After 70 years, Nazi-looted books returned
By Cindy Mindell
Ignatz Isaac Bick was a scholar and rabbi in Frankfurt, Germany when the Nazis came to power in the early 1930s. He and his wife Mira saw their chance to leave the country and shipped their possessions to the port of Hamburg, then migrated to England. “When the war broke out, we could not get our stuff shipped,” says daughter Inge, who was 13 at the time.
The Gestapo confiscated the family’s belongings, auctioning off most of the items and shipping the rabbi’s extensive book collection to the State Library in Hamburg in October 1940. That year, the Bicks made their way to New York City. Inge married Eric Isler in 1943 and the family moved to Greenwich in the mid-’60s.
Since the 1998 Washington Conference Principles on Nazi-Confiscated Art, the governments of Germany and other European countries have worked to locate and return confiscated items to Holocaust survivors and their descendants. The search requires the perseverance and resourcefulness of a detective, and is often hampered by bureaucracy and dead ends.
In 1999, a number of books inscribed with Isaac Bick’s signature were discovered in the state library. While administrators were able to ascertain that the Bicks had escaped Germany, and learned of Inge through research at the Wiesbaden State Archive, they could not locate her because she had taken her husband’s surname.
Prof. Gabriele Beger, director of the Hamburg State and University Library, and Volker Cirsovius-Ratzlaff, head of the library’s book collections, turned to the Jewish Museum in Frankfort and the American Consulate in Hamburg, who put them in touch with the Museum of Jewish Heritage in New York. When Eric passed away last year, an obituary in the Greenwich newspapers included Inge’s maiden name. Paul Radensky, the museum educator for Jewish schools at the Museum of Jewish Heritage, found the obituary and gave the library administrators contact information for Rabbi Mitchell Hurvitz of Temple Sholom, where Isler is a member.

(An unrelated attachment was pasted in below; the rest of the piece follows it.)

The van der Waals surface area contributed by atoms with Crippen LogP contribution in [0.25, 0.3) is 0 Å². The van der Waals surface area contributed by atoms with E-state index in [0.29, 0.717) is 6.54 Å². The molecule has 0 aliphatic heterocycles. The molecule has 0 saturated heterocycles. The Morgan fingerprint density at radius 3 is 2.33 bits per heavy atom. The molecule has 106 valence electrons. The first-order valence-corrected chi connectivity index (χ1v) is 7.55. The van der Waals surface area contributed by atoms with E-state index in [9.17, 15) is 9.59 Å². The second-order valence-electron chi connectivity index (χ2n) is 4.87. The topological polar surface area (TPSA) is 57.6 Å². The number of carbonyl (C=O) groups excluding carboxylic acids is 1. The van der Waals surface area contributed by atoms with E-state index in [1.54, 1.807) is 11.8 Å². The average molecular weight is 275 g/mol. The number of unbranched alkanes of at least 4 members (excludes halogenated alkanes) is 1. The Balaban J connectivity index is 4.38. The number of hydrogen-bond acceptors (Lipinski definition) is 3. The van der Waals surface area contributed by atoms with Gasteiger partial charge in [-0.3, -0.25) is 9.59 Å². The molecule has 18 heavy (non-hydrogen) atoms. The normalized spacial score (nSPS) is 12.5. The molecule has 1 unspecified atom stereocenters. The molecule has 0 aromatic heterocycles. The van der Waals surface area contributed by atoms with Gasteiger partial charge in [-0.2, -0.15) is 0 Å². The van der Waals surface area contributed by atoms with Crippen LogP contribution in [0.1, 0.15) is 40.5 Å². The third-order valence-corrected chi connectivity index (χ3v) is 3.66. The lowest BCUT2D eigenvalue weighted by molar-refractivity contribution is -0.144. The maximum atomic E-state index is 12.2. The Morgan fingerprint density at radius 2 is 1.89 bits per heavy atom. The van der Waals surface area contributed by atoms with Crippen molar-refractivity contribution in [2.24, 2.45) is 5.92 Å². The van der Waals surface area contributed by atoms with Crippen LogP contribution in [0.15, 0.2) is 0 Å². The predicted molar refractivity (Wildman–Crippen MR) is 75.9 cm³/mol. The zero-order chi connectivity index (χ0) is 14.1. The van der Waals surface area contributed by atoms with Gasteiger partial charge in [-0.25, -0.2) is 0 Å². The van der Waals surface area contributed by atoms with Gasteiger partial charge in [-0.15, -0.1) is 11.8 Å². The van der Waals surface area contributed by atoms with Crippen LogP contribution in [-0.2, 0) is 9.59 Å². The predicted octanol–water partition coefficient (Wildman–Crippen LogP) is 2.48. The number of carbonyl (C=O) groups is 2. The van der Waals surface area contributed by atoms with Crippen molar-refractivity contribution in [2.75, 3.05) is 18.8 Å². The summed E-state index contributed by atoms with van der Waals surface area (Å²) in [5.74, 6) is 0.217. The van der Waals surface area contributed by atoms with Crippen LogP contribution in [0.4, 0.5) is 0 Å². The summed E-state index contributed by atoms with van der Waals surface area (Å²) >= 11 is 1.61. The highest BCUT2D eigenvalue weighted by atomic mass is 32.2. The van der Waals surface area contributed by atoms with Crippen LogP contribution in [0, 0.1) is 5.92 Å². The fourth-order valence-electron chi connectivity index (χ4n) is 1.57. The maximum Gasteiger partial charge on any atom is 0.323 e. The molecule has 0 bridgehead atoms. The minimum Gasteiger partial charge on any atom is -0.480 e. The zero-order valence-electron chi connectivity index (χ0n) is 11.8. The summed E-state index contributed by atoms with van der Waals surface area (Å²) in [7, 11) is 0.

On Aug. 11, six books were returned to Inge and her son, Frank, at Temple Sholom.
“The fact that we are now, seventy years later, able to return some of these books to you as the rightful heir of Isaac Bick, encourages us to keep up the search for Nazi-looted [sic] property in our stock,” wrote Beger in a letter to Isler.
Dr. Wesley A. Fisher is director of research for the Conference on Jewish Material Claims Against Germany, Inc, one of the two organizations set up by the World Jewish Congress after World War II to help Holocaust survivors secure compensation from the German government and reclaim Nazi-looted possessions. The Claims Conference and the World Jewish Restitution Organization (WJRO) work to identify and publicize art and archival collections throughout the world that contain looted objects, and help establish a process whereby claimants can get the objects back. While most of the efforts have historically revolved around looted art, the Claims Conference recently compiled and publicized a descriptive catalog of looted Judaica.
“I like the Greenwich book-restitution story because people in the press and the public pay attention to ‘high end’ stories of restitution from the art market, but they don’t pay as much attention to the restitution of Judaica, books, and art that are important for the families and communities involved,” he says.
At the Aug. 11 ceremony, Temple Sholom’s cantor Asa Fradkin sang from one of the returned books, a collection of rare cantorial pieces, some of them ancient melodies.
“This commemorates the injustice and deprivation your father and family had to suffer,” said Rabbi Hurvitz. Isler was tearful and told the story of her family’s escape from Germany. As she picked up the books for the first time since her childhood, she said, “I wonder how my father would feel.”
The Ledger will take a more in-depth look at the issue of restitution of Nazi-looted property in the coming weeks.